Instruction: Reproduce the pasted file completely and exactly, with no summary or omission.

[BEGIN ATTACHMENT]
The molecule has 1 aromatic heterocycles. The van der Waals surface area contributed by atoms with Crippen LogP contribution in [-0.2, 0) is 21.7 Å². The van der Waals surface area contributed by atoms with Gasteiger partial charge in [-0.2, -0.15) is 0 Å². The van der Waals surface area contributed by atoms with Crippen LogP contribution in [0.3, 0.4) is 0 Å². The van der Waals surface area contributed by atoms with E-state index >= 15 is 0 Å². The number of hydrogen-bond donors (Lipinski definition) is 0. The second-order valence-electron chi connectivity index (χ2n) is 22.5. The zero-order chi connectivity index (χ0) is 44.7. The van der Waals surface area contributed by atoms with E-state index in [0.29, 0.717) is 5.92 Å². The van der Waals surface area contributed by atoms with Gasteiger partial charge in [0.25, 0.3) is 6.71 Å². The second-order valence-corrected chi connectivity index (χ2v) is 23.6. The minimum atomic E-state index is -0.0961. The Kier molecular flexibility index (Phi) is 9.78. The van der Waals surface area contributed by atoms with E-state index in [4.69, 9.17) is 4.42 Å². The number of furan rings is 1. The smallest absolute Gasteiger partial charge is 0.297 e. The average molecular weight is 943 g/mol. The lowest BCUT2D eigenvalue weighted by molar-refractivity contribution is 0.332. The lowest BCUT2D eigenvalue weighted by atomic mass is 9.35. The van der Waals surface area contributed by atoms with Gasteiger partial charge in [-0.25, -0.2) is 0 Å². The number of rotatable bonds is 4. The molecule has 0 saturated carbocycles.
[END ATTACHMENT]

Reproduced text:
The molecule has 1 aromatic heterocycles. The van der Waals surface area contributed by atoms with Crippen LogP contribution in [-0.2, 0) is 21.7 Å². The van der Waals surface area contributed by atoms with Gasteiger partial charge in [-0.2, -0.15) is 0 Å². The van der Waals surface area contributed by atoms with Crippen LogP contribution in [0.3, 0.4) is 0 Å². The van der Waals surface area contributed by atoms with E-state index >= 15 is 0 Å². The number of hydrogen-bond donors (Lipinski definition) is 0. The second-order valence-electron chi connectivity index (χ2n) is 22.5. The zero-order chi connectivity index (χ0) is 44.7. The van der Waals surface area contributed by atoms with E-state index in [0.29, 0.717) is 5.92 Å². The van der Waals surface area contributed by atoms with Gasteiger partial charge in [0.25, 0.3) is 6.71 Å². The second-order valence-corrected chi connectivity index (χ2v) is 23.6. The minimum atomic E-state index is -0.0961. The Kier molecular flexibility index (Phi) is 9.78. The van der Waals surface area contributed by atoms with E-state index in [4.69, 9.17) is 4.42 Å². The number of furan rings is 1. The smallest absolute Gasteiger partial charge is 0.297 e. The average molecular weight is 943 g/mol. The lowest BCUT2D eigenvalue weighted by molar-refractivity contribution is 0.332. The lowest BCUT2D eigenvalue weighted by atomic mass is 9.35. The van der Waals surface area contributed by atoms with Gasteiger partial charge in [-0.25, -0.2) is 0 Å². The number of rotatable bonds is 4. The molecule has 0 saturated carbocycles.